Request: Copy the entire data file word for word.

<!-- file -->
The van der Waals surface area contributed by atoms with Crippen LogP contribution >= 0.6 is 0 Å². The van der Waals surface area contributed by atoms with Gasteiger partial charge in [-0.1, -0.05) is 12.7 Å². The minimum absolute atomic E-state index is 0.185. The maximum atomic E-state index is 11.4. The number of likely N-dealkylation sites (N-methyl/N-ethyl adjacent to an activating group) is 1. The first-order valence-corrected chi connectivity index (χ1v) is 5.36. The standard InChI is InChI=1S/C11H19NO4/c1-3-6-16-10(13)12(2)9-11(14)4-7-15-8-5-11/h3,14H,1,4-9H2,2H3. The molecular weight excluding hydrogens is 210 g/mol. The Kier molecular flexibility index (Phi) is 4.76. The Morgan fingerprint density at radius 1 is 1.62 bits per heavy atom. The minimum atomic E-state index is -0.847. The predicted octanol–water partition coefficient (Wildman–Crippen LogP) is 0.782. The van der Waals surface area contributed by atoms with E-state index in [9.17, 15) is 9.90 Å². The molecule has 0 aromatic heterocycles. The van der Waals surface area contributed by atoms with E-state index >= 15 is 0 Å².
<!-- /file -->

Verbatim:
The van der Waals surface area contributed by atoms with Crippen LogP contribution >= 0.6 is 0 Å². The van der Waals surface area contributed by atoms with Gasteiger partial charge in [-0.1, -0.05) is 12.7 Å². The minimum absolute atomic E-state index is 0.185. The maximum atomic E-state index is 11.4. The number of likely N-dealkylation sites (N-methyl/N-ethyl adjacent to an activating group) is 1. The first-order valence-corrected chi connectivity index (χ1v) is 5.36. The standard InChI is InChI=1S/C11H19NO4/c1-3-6-16-10(13)12(2)9-11(14)4-7-15-8-5-11/h3,14H,1,4-9H2,2H3. The molecular weight excluding hydrogens is 210 g/mol. The Kier molecular flexibility index (Phi) is 4.76. The Morgan fingerprint density at radius 1 is 1.62 bits per heavy atom. The minimum atomic E-state index is -0.847. The predicted octanol–water partition coefficient (Wildman–Crippen LogP) is 0.782. The van der Waals surface area contributed by atoms with E-state index in [9.17, 15) is 9.90 Å². The molecule has 0 aromatic heterocycles. The van der Waals surface area contributed by atoms with E-state index >= 15 is 0 Å².